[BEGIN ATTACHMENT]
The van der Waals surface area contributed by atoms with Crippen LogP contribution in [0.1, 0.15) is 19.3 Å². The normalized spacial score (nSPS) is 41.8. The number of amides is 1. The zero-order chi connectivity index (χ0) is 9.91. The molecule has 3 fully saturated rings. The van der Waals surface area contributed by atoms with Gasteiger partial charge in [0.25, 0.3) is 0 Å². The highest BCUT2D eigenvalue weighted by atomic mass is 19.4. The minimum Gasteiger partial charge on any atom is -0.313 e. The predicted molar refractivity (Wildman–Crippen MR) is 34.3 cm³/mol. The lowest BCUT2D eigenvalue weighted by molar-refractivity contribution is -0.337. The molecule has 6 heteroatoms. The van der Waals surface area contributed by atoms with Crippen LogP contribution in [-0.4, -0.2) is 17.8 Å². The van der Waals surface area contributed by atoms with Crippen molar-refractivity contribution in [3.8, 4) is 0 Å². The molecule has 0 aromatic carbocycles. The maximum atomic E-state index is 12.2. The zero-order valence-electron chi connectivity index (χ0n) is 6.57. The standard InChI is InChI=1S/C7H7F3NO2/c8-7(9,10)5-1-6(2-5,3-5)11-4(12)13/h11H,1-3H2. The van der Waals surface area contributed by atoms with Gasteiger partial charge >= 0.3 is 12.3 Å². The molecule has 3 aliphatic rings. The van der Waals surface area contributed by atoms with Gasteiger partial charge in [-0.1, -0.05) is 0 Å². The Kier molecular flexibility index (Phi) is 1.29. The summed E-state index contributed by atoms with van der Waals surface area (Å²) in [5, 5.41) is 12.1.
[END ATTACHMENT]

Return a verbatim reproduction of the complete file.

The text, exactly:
The van der Waals surface area contributed by atoms with Crippen LogP contribution in [0.1, 0.15) is 19.3 Å². The normalized spacial score (nSPS) is 41.8. The number of amides is 1. The zero-order chi connectivity index (χ0) is 9.91. The molecule has 3 fully saturated rings. The van der Waals surface area contributed by atoms with Gasteiger partial charge in [0.25, 0.3) is 0 Å². The highest BCUT2D eigenvalue weighted by atomic mass is 19.4. The minimum Gasteiger partial charge on any atom is -0.313 e. The predicted molar refractivity (Wildman–Crippen MR) is 34.3 cm³/mol. The lowest BCUT2D eigenvalue weighted by molar-refractivity contribution is -0.337. The molecule has 6 heteroatoms. The van der Waals surface area contributed by atoms with Crippen LogP contribution in [-0.4, -0.2) is 17.8 Å². The van der Waals surface area contributed by atoms with Crippen molar-refractivity contribution in [3.8, 4) is 0 Å². The molecule has 0 aromatic carbocycles. The maximum atomic E-state index is 12.2. The zero-order valence-electron chi connectivity index (χ0n) is 6.57. The standard InChI is InChI=1S/C7H7F3NO2/c8-7(9,10)5-1-6(2-5,3-5)11-4(12)13/h11H,1-3H2. The van der Waals surface area contributed by atoms with Gasteiger partial charge >= 0.3 is 12.3 Å². The molecule has 3 aliphatic rings. The van der Waals surface area contributed by atoms with Gasteiger partial charge in [-0.1, -0.05) is 0 Å². The Kier molecular flexibility index (Phi) is 1.29. The summed E-state index contributed by atoms with van der Waals surface area (Å²) in [5, 5.41) is 12.1.